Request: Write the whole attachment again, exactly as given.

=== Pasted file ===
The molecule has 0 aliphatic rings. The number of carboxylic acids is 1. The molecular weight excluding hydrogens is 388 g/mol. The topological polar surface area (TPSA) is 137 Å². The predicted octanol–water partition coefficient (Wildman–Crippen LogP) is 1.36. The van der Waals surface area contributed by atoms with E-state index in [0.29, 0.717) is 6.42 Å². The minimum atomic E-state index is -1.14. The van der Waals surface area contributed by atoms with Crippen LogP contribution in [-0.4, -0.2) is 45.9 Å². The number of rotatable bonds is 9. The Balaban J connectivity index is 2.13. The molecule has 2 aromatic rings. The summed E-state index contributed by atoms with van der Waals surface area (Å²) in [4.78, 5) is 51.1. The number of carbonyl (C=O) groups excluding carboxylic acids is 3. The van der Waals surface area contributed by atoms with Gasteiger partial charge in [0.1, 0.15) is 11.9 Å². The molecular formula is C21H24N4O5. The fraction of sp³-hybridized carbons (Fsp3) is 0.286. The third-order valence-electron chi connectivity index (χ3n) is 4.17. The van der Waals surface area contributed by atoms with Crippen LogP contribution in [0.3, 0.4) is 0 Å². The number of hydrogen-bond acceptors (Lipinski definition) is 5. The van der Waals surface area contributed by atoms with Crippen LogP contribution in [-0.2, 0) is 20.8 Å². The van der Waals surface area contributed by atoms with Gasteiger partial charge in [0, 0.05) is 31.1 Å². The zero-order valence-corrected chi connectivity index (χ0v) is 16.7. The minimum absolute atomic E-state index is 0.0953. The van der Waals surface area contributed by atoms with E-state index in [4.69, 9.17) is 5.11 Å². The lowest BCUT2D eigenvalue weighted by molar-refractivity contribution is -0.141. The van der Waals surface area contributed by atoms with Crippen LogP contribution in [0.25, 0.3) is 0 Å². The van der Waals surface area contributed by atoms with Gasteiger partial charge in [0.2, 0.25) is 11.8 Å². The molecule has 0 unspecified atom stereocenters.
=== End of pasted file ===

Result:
The molecule has 0 aliphatic rings. The number of carboxylic acids is 1. The molecular weight excluding hydrogens is 388 g/mol. The topological polar surface area (TPSA) is 137 Å². The predicted octanol–water partition coefficient (Wildman–Crippen LogP) is 1.36. The van der Waals surface area contributed by atoms with E-state index in [0.29, 0.717) is 6.42 Å². The minimum atomic E-state index is -1.14. The van der Waals surface area contributed by atoms with Crippen LogP contribution in [-0.4, -0.2) is 45.9 Å². The number of rotatable bonds is 9. The Balaban J connectivity index is 2.13. The molecule has 2 aromatic rings. The summed E-state index contributed by atoms with van der Waals surface area (Å²) in [4.78, 5) is 51.1. The number of carbonyl (C=O) groups excluding carboxylic acids is 3. The van der Waals surface area contributed by atoms with Gasteiger partial charge in [0.1, 0.15) is 11.9 Å². The molecular formula is C21H24N4O5. The fraction of sp³-hybridized carbons (Fsp3) is 0.286. The third-order valence-electron chi connectivity index (χ3n) is 4.17. The van der Waals surface area contributed by atoms with Crippen LogP contribution in [0.3, 0.4) is 0 Å². The number of hydrogen-bond acceptors (Lipinski definition) is 5. The van der Waals surface area contributed by atoms with Crippen LogP contribution in [-0.2, 0) is 20.8 Å². The van der Waals surface area contributed by atoms with Gasteiger partial charge in [0, 0.05) is 31.1 Å². The zero-order valence-corrected chi connectivity index (χ0v) is 16.7. The minimum absolute atomic E-state index is 0.0953. The van der Waals surface area contributed by atoms with E-state index in [4.69, 9.17) is 5.11 Å². The lowest BCUT2D eigenvalue weighted by molar-refractivity contribution is -0.141. The van der Waals surface area contributed by atoms with Crippen LogP contribution in [0.25, 0.3) is 0 Å². The van der Waals surface area contributed by atoms with Gasteiger partial charge in [0.2, 0.25) is 11.8 Å². The molecule has 0 unspecified atom stereocenters.